Conflict & Justice

Supreme Court lets Trump's latest travel ban go into full effect

This story is a part of

Global Nation

This story is a part of

Global Nation

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International travelers (reflected in a closed door) arrive on the day that US President Donald Trump's limited travel ban, approved by the US Supreme Court, goes into effect, at Logan Airport in Boston, Massachusetts, June 29, 2017. 

Credit:

Brian Snyder/Reuters

The US Supreme Court on Monday handed a victory to President Donald Trump by allowing his latest travel ban targeting people from six Muslim-majority countries to go into full effect even as legal challenges continue in lower courts.

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The nine-member court, with two liberal justices dissenting, granted his administration's request to lift two injunctions imposed by lower courts that had partially blocked the ban, which is the third version of a contentious policy that Trump first sought to implement a week after taking office in January.

The high court's action means that the ban will now go fully into effect for people from Chad, Iran, Libya, Somalia, Syria and Yemen seeking to enter the United States. The Republican president has said the travel ban is needed to protect the United States from terrorism by Islamic militants.

In a statement, Attorney General Jeff Sessions called the Supreme Court's action "a substantial victory for the safety and security of the American people." Sessions said the Trump administration was heartened that a clear majority of the justices "allowed the president's lawful proclamation protecting our country's national security to go into full effect."

The ban was challenged in separate lawsuits by the state of Hawaii and the American Civil Liberties Union. Both sets of challengers said the latest ban, like the earlier ones, discriminates against Muslims in violation of the US Constitution and is not permissible under immigration laws.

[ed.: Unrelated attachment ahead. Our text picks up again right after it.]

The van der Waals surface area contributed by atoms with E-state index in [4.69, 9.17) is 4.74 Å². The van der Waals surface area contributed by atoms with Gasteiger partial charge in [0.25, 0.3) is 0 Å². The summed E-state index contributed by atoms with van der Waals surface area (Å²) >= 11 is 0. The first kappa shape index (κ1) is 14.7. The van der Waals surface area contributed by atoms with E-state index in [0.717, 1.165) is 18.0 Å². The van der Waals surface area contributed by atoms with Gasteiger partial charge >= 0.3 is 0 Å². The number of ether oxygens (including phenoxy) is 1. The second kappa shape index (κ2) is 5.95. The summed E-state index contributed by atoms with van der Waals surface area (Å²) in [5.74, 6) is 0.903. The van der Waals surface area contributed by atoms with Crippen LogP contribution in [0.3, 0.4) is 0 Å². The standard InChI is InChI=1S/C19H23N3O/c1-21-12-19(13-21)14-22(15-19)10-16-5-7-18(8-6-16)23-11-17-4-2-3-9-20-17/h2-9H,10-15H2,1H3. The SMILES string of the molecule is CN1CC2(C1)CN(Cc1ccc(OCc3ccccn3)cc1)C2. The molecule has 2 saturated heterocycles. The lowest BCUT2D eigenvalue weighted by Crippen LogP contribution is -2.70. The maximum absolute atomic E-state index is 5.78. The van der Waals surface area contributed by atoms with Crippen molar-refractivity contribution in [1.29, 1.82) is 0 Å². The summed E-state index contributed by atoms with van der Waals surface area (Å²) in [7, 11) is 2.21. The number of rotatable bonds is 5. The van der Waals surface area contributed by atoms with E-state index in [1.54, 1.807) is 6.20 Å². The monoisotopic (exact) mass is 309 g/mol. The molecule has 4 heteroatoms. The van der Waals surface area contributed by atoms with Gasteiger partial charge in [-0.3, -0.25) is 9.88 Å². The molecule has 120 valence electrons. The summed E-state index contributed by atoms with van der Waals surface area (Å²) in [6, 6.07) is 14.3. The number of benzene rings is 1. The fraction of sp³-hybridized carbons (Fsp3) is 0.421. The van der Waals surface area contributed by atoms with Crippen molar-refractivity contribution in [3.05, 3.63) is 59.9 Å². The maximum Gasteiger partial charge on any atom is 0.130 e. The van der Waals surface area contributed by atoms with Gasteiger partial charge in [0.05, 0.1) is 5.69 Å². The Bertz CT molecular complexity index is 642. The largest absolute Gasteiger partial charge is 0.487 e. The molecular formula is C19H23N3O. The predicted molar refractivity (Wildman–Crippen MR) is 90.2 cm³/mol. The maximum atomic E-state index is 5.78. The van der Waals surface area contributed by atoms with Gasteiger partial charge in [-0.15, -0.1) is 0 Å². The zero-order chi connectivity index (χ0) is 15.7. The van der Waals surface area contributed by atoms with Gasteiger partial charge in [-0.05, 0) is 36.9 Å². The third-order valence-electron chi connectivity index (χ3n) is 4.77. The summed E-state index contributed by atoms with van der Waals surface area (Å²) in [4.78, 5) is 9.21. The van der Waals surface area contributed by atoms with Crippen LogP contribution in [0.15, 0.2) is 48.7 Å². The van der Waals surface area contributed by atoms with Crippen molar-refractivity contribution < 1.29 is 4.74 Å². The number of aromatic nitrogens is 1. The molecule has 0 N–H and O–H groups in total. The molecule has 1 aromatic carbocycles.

Trump had promised as a candidate to impose "a total and complete shutdown of Muslims entering the United States." Last week he shared on Twitter anti-Muslim videos posted by a far-right British party leader.

"President Trump's anti-Muslim prejudice is no secret — he has repeatedly confirmed it, including just last week on Twitter," ACLU lawyer Omar Jadwat said.

"It's unfortunate that the full ban can move forward for now, but this order does not address the merits of our claims. We continue to stand for freedom, equality and for those who are unfairly being separated from their loved ones," Jadwat added.

Lower courts had previously limited the scope of the ban to people without either certain family connections to the United States or formal relationships with US-based entities such as universities and resettlement agencies.

Trump's ban also covers people from North Korea and certain government officials from Venezuela, but the lower courts had already allowed those provisions to go into effect.

The high court said in two similar one-page orders that lower court rulings that partly blocked the latest ban should be put on hold while federal appeals courts in San Francisco and Richmond, Virginia weigh the cases. Both courts are due to hear arguments in those cases this week.

The Supreme Court said the ban will remain in effect regardless of what the appeals courts rule, at least until the justices ultimately decide whether to take up the issue on the merits, which they are highly likely to do. The court's order said the appeals courts should decide the cases "with appropriate dispatch."